Traffic Report: Patent Prosecution Highway
Faster, Cheaper Patents

A Patent Prosecution Highway (“PPH”) program was implemented between the Canadian and US patent offices in 2008 to accelerate patent examination and issuance. Under the PPH, an applicant with allowable claims in either a US or Canadian patent application may request that the other country’s patent office provide a fast track examination to the corresponding application. The sharing of search and examination results between offices is intended to expedite and improve the quality of examination.

As an example of how the PPH works, if a US patent application is examined and claims are approved as patentable (“allowable”) by the US Patent Office (“USPTO”) the patent applicant can then use the PPH to request accelerated examination of the corresponding patent application in the Canadian Patent Office (“CPO”). US examination reports generated by the USPTO are submitted to the CPO examiner for review. The patent applicant must also align the unexamined Canadian patent application claims to be very similar or identical to the allowable US claims. The similarity requirement for the PPH claims facilitates the Canadian examiner’s review of the US search results and examination reports. The time to patent issuance in Canada can be reduced from years to months in some cases. As well, it is hoped that the patenting process becomes cheaper in Canada, provided that the Canadian examiner views patentability the same as the US examiner and does not make a lot of significant new objections. In circumstances where allowable Canadian claims are obtained before the US patent application is examined, then expedited PPH examination may be requested in the US. Certain other qualifications must also be met, which are not discussed in detail here.

The traffic flow trends at the USPTO and CPO have been consistent since the start of the PPH pilot program: PPH traffic flows heavily into the CPO and slowly into the USPTO. To date, the CPO has received 898 requests to expedite examination under the PPH. In sharp contrast, the USPTO has received 29 PPH requests under the PPH program (as of the end of March 2010). This difference is not unexpected since US patents are often examined and granted before examination is initiated in Canada. This is in part due to the Canadian patent system allowing applicants to delay examination for up to 5 years from the application filing date. The uneven traffic is also partly due to PPH requirements that Canadian patent applications cannot proceed via the US PPH system if they are based on a patent application that was first-filed in the US (many Canadian patent owners file in the US first because it is a major market). We think this restriction on PPH access should be removed.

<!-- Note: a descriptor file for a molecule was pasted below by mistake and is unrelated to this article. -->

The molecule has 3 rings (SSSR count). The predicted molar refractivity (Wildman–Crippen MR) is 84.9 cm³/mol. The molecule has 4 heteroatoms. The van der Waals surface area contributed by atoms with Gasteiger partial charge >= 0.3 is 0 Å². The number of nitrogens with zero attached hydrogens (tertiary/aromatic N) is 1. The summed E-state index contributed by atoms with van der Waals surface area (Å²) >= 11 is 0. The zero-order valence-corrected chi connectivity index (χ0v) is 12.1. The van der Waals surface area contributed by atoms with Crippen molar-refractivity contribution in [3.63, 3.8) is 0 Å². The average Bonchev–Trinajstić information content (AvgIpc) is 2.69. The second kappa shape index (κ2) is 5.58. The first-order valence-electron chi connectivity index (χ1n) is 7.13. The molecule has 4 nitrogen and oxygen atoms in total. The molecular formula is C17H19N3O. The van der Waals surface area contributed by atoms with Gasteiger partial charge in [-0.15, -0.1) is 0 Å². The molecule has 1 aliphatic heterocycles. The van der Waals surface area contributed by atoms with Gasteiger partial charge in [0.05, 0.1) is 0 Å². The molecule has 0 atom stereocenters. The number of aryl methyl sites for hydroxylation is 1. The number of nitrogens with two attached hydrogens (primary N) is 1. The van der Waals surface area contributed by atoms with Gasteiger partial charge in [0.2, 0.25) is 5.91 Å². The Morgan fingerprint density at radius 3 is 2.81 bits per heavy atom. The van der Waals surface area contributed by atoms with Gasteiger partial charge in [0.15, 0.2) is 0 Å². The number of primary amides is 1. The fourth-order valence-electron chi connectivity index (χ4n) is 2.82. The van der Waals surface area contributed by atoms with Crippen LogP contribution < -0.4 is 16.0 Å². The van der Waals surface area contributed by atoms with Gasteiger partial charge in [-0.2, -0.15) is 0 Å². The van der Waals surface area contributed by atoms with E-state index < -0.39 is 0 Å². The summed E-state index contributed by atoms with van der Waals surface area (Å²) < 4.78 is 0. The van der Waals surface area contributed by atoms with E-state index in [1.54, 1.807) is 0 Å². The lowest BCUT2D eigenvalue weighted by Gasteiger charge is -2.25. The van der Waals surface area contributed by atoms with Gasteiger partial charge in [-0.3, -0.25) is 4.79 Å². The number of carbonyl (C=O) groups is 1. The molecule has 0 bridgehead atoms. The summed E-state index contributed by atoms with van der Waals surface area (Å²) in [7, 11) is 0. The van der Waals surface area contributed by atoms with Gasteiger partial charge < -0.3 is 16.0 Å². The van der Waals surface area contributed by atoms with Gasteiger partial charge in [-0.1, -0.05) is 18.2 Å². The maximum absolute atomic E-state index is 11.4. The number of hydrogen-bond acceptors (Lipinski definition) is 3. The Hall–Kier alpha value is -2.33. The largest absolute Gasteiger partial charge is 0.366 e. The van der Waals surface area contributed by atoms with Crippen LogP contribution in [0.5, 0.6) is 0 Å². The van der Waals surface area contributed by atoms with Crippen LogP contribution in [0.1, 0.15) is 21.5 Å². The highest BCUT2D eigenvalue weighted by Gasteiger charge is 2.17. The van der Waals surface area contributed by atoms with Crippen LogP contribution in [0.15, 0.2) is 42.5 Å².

The Canada-US PPH is currently running as a pilot program until 2011. The program was already extended once and we see no reason why it would not be extended again. In Fall 2009, Canada established similar PPH pilot programs with Japan, Korea and Denmark, which indicates that the Canadian government believes that the PPH concept is beneficial and should be expanded. The Canadian PPH pilot programs with Japan, Denmark and Korea will run until at least September 30, 2011. To date, the CPO has received 3 requests to expedite examination based on Japanese patent applications. No requests have been received yet in respect of Danish or Korean applications.

The PPH provides a useful tool in the patent applicant’s toolkit. It is not appropriate or applicable for all Canadian patent applications; however, it should be kept in mind at the outset of planning a patent strategy.

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